Intrusion Detection is the art of detecting and responding to computer misuse. What computer security addresses:
A certain amount of access must be allowed to conduct business. Two types of intrusion detection systems are Network Intrusion Detection and Host Based Intrusion Detection.
Intrusion Detection Tools
Intrusion detection tools are not prevention devices but are excellent deterrents. They provide damage assessment and threat identification capabilities.
- Intrusion Detection: Detecting unauthorized access to computer network. (External)
- Misuse Detection: Detecting activity patterns that match exploits patterns of misuse. (Internal)
- Anomaly Detection: Detection deflection from accepted behavior profiles.
- False Positives: An alarm that is not misuse. (Takes up resources)
- False Negatives: Misuse not detected or alarmed.
Anatomy of an Intrusion Detection System
- Event log analysis for insider threat detection. (Scans)
- Network traffic analysis for perimeter threat detection. (Wireshark, TCPDump)
- Security configuration management. (What are good/bad events)
- File integrity checking “host based”. (Who has access to what, read/write to file)
Comment Console: Sets policies; Sets security.
- Central command authority
- May be accessed remotely
- A dedicated machine with a set of tools. Setting policies for alarms and collecting alarms. Examples: HP Openview and IBM Tivoli
Assessment Manager: Collection of static configuration information.
- Security posture: Default security concept.(Permit/Deny) Deny – Do not allow to access anything. Has to request.
Target Manager: Maintains connections with components in target side.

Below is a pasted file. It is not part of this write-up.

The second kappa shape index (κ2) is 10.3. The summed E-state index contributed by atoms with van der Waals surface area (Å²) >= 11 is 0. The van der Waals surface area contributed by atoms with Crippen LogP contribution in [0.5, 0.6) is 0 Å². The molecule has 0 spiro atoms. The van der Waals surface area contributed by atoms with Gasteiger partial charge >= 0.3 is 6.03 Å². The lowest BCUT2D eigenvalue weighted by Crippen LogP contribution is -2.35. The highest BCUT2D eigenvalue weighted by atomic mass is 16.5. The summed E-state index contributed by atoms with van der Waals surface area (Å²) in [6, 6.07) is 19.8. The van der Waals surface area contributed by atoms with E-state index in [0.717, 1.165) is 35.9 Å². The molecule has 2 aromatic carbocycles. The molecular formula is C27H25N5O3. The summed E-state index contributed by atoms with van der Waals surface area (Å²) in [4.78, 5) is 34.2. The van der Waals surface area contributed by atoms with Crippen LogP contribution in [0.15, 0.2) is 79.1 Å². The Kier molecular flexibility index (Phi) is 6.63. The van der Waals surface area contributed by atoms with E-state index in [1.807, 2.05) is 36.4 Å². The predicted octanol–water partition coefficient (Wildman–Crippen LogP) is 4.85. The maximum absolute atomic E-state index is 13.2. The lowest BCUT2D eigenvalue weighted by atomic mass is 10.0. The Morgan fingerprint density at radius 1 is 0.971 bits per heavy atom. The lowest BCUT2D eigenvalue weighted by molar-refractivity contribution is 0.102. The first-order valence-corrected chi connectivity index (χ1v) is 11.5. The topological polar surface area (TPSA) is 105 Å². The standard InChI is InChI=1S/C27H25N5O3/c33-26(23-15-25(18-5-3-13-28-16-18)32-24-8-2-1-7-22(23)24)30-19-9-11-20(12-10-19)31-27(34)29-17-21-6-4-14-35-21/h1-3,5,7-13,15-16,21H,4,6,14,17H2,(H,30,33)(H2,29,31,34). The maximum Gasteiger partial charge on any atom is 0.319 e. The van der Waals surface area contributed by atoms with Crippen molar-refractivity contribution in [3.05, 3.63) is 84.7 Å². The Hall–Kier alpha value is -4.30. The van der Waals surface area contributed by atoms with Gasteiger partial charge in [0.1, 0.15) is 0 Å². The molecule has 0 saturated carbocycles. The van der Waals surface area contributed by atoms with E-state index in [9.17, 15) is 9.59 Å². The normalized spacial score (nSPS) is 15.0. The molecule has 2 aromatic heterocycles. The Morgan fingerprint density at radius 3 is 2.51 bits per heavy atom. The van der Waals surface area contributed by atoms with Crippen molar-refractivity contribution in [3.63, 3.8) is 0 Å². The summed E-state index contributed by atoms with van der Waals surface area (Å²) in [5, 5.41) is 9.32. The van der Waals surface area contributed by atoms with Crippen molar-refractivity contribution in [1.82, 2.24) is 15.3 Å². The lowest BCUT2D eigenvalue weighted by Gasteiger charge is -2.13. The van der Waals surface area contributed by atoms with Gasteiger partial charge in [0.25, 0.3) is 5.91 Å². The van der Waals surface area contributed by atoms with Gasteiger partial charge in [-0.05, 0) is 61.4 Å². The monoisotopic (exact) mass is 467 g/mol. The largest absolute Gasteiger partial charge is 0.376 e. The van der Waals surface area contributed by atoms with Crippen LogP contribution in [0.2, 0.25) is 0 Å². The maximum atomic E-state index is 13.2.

Alert Manager: Maintains and collects alert data.
- Auditing purposes (depends on the settings)
Database: Stores the history.
- Define perimeter threats (up to the admin to define) e.g. Ping Sweeps vs Malicious Packets. Ping Sweeps find addresses of all the machines.
- Incorporated into an IDS. Ping of death - access more info than normal.
- Action based on escalation policies. Host based – Reports to (depends on organization).
Email, page, SNMP trap (Simple Network Manager Protocol), on screen.
- Automated Response
- Manual Response
- Shutdown computer/connection
- Log off user
- Disable account
- Reconfigure a firewall/router
- Increase auditing
A Conceptual View of Misuse Detection
The goal of intrusion detection is to detect unacceptable behavior. In a real world acceptable behavior model is constructed using historical data limitations. Do not always reflect acceptable behavior. Acceptable behaviors are defined or you can train your IDS what are unacceptable.
- Adherence to a known threat pattern. (False positives are possible)
- Deviates from acceptable behavior.(False negatives are possible)
Network Based Intrusion Detection System
- It is a network-based architecture.
- Life of a network packet
- Operational concepts for network based detection
- Benefits of network based IDS
- Issues with network based IDS
- Analyzes network packets. Most of them are directed towards the operating systems vulnerabilities.
- Stack overflow is an attack on the stack buffer in which the hacker aims for the code to jump to spot in that they would like.
- A stack overflow is an undesirable condition in which a particular computer program tries to use more memory space than the call stack has available. In programming, the call stack is a buffer that stores requests that need to be handled.
Processes data that originates from computers. e.g. Event log files(unauthorized login)
Most common protocol that is targeted is TCP/IP.(Done in transport layer) UDP is also possible. Although the application layer protocols might also be targeted. (HTTP, SMTP, FTP) Network detection is uniquely positioned to detect unauthorized attempts.
Characteristics: Packets are usually “sniffed out of the network. (Network Layer) They could also be derived from out of the routers or switches. (Link Layer)
Types of Attacks